Weekly News Roundup (18 October 2015)
A very very short one for you this week due to a combination of lack of news, and me being too busy with a myriad of other things. So this WNR is going to be fairly short, but that may not be a bad thing. The weather here is beautiful today, and while it may not be the case where you are, it’s still a Sunday and probably a Sunday that’s better spent than reading too much of the WNR.
Australia is relatively new to this streaming thing, with our first subscription VOD streaming service only coming live earlier this year. But even with the short time legal streaming has been available, it’s already having an effect on piracy, according to one of Australia’s most outspoken copyright lobby groups.
A small decline in the piracy rate among 18 to 24 year-olds, one of the most “problematic” groups when it comes to piracy, has been warmly welcomed by Australia’s IP Awareness Foundation, although the foundation’s executive director Lori Flekser says that defeating piracy will be very hard because piracy is just too easy.
Piracy being free, Flekser says, means it’s always going to be easier to illegally download than to pay. Paying usually means registration, login, or at the very least, inputting your payment details, and this means more work for the consumer (although I would argue that trawling the net for working torrents and download links, and setting up a download client, is also fairly troublesome). If we accept this as a fact, then it becomes even more important for the rest of the viewing process to be as simple as possible, whether this means being able to watch your content on multiple devices, or a smooth and fast download/streaming process.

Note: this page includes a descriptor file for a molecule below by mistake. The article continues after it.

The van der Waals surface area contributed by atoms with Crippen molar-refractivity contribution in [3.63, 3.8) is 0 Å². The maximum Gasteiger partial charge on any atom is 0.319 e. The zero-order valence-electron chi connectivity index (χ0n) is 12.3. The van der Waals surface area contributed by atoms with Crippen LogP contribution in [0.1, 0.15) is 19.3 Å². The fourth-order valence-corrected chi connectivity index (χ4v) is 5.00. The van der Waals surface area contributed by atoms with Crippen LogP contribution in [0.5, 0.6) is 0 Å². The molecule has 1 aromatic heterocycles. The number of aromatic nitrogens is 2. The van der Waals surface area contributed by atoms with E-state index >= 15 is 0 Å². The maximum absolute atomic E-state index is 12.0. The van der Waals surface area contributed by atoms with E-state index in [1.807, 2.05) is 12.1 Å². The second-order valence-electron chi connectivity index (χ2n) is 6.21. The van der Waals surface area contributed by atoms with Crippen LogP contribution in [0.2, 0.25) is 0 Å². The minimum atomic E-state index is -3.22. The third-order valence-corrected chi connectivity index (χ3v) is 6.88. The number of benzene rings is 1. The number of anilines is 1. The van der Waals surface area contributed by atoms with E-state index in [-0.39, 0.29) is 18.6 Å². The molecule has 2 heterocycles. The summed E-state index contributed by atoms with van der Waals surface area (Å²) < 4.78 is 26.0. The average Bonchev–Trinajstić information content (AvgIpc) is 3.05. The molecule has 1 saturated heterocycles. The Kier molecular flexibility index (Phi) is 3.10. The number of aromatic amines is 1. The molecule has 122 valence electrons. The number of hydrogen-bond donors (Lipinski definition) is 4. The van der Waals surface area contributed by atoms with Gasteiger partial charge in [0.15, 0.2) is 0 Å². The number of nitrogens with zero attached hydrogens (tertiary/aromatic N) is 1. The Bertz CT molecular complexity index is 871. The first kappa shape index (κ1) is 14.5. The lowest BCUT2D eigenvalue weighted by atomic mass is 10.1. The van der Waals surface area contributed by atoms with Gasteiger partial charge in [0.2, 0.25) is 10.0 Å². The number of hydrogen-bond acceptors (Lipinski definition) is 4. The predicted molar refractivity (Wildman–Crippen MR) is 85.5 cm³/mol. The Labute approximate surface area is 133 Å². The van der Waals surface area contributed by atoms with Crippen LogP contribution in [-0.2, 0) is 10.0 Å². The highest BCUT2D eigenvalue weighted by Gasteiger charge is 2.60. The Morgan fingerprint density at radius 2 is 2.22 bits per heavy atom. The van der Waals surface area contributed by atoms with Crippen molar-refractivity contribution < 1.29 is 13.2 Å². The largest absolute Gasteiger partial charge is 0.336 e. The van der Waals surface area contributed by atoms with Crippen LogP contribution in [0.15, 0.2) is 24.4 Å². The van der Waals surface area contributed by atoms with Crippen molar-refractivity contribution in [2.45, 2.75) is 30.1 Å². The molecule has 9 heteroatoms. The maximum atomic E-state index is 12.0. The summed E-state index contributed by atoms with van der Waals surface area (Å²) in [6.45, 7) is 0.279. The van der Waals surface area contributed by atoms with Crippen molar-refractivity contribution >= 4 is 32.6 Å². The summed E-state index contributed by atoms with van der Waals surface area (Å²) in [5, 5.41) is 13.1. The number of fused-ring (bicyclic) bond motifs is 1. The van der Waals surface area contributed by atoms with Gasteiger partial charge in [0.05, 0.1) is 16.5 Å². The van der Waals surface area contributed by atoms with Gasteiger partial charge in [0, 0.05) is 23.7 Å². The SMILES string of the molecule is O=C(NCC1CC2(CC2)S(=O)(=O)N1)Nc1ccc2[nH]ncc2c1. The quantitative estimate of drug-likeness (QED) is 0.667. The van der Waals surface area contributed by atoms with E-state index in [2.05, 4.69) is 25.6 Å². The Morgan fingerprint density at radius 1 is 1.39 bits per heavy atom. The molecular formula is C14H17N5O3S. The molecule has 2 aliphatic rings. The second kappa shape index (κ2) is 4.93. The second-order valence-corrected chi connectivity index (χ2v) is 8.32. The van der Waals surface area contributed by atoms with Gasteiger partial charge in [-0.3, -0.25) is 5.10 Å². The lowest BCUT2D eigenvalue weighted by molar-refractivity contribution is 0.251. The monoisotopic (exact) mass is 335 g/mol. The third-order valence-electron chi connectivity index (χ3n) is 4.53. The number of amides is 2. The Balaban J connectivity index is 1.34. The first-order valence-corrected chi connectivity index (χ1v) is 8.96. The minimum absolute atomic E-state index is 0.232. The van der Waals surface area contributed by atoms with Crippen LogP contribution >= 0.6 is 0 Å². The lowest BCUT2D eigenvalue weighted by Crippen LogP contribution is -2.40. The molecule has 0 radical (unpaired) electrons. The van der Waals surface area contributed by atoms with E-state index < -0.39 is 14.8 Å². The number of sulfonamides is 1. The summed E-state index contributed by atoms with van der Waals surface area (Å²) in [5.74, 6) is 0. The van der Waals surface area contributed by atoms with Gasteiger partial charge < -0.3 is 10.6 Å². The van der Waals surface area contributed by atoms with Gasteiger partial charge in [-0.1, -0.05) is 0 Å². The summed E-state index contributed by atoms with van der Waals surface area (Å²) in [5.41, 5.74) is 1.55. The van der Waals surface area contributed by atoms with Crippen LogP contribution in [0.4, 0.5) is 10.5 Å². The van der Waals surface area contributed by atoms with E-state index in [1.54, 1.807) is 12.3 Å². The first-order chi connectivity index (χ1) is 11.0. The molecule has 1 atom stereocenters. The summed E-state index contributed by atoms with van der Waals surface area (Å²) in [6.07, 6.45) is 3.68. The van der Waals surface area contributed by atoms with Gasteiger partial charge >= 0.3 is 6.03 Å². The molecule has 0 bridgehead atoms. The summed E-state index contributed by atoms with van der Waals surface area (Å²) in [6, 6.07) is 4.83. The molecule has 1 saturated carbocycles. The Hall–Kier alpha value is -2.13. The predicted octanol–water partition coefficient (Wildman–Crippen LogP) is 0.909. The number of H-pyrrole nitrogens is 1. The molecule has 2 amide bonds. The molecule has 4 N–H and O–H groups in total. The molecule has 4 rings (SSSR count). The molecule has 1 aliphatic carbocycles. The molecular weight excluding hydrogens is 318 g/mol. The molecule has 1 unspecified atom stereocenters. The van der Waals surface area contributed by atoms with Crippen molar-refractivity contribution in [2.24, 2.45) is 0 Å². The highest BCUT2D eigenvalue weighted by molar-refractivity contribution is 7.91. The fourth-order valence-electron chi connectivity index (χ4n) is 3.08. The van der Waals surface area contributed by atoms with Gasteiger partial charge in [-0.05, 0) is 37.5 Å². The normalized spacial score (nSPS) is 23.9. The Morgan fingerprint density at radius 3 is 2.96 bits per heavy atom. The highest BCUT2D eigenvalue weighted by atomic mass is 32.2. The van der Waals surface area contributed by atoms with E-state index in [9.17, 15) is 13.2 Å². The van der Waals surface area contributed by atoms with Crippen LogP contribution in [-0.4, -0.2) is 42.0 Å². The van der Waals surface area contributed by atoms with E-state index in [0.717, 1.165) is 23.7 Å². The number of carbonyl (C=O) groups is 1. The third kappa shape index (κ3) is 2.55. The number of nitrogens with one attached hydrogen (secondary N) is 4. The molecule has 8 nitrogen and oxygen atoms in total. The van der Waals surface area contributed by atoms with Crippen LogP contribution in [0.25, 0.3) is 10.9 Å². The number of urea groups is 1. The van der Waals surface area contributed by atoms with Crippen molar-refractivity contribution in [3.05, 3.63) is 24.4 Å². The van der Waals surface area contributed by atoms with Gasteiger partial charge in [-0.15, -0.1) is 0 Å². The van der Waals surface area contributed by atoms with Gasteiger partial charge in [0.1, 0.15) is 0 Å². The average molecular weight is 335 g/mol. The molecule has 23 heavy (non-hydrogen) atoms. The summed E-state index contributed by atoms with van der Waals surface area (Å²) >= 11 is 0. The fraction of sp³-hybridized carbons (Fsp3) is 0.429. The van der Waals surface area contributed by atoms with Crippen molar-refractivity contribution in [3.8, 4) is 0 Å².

Take Hollywood’s UltraViolet. Even though it’s largely being offered to consumers via free redemption, the process of actually watching an UltraViolet movie is anything but simple. Just figuring out which app you need to watch UltraViolet movies on the device of your choice, is an ordeal in itself, not to mention the fact that you’ll need to remember at least two sets of login details. Typically, Hollywood self interest got into the way and what could have been an easy to use app, became what it is today (film studios had the right to use their own distribution app, which meant the need for a two tiered system: one for redeeming and storing the user’s collection information and another for the actual download/playback of the content).
Then there are things like release windows, exclusivity deals, and greedy behaviour such as double dipping (do we really need yet another Wizard of Oz box set? And yet, still no theatrical cut of Star Wars on Blu-ray) – all of this combine to make piracy seem like the better and easier choice, even though piracy isn’t that particular easy or better (pop-ups, malware, fake downloads, and then the trouble of copying files to storage devices that connects to your media player …). It just seems easier because Hollywood is making it too hard, sometimes, to do the right thing.
So again, sorry about the brief nature of this week’s WNR. There will be more next week, I’m sure of it. See you then.